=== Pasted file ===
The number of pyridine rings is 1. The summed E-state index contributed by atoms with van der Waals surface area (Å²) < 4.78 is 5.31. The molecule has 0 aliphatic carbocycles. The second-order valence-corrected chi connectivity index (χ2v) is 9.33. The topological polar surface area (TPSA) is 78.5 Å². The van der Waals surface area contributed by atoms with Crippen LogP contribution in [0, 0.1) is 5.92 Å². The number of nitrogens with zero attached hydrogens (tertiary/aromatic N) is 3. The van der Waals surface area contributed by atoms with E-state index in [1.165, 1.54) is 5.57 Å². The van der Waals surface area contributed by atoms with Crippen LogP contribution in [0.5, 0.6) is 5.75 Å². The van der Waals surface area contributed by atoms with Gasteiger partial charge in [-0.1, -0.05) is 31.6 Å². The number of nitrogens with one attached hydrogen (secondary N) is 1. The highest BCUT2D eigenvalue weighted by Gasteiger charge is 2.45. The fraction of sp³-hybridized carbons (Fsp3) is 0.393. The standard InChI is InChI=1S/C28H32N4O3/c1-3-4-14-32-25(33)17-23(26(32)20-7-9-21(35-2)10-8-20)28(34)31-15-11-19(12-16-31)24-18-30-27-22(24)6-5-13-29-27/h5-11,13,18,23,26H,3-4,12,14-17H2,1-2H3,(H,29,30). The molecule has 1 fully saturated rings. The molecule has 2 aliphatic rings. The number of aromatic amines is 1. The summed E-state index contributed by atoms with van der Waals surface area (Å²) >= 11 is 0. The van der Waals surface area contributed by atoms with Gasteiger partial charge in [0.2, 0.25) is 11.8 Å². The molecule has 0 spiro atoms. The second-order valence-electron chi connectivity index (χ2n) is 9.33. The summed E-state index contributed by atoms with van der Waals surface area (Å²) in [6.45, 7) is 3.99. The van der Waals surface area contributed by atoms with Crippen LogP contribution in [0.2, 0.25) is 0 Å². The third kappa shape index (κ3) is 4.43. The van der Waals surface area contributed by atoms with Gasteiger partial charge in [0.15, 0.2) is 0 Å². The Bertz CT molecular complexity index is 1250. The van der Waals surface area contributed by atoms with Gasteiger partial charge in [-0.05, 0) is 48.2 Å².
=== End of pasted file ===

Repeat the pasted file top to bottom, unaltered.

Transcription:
The number of pyridine rings is 1. The summed E-state index contributed by atoms with van der Waals surface area (Å²) < 4.78 is 5.31. The molecule has 0 aliphatic carbocycles. The second-order valence-corrected chi connectivity index (χ2v) is 9.33. The topological polar surface area (TPSA) is 78.5 Å². The van der Waals surface area contributed by atoms with Crippen LogP contribution in [0, 0.1) is 5.92 Å². The number of nitrogens with zero attached hydrogens (tertiary/aromatic N) is 3. The van der Waals surface area contributed by atoms with E-state index in [1.165, 1.54) is 5.57 Å². The van der Waals surface area contributed by atoms with Crippen LogP contribution in [0.5, 0.6) is 5.75 Å². The van der Waals surface area contributed by atoms with Gasteiger partial charge in [-0.1, -0.05) is 31.6 Å². The number of nitrogens with one attached hydrogen (secondary N) is 1. The highest BCUT2D eigenvalue weighted by Gasteiger charge is 2.45. The fraction of sp³-hybridized carbons (Fsp3) is 0.393. The standard InChI is InChI=1S/C28H32N4O3/c1-3-4-14-32-25(33)17-23(26(32)20-7-9-21(35-2)10-8-20)28(34)31-15-11-19(12-16-31)24-18-30-27-22(24)6-5-13-29-27/h5-11,13,18,23,26H,3-4,12,14-17H2,1-2H3,(H,29,30). The molecule has 1 fully saturated rings. The molecule has 2 aliphatic rings. The number of aromatic amines is 1. The summed E-state index contributed by atoms with van der Waals surface area (Å²) >= 11 is 0. The van der Waals surface area contributed by atoms with Gasteiger partial charge in [0.2, 0.25) is 11.8 Å². The molecule has 0 spiro atoms. The second-order valence-electron chi connectivity index (χ2n) is 9.33. The summed E-state index contributed by atoms with van der Waals surface area (Å²) in [6.45, 7) is 3.99. The van der Waals surface area contributed by atoms with Crippen LogP contribution in [0.2, 0.25) is 0 Å². The third kappa shape index (κ3) is 4.43. The van der Waals surface area contributed by atoms with Gasteiger partial charge in [0.15, 0.2) is 0 Å². The Bertz CT molecular complexity index is 1250. The van der Waals surface area contributed by atoms with Gasteiger partial charge in [-0.05, 0) is 48.2 Å².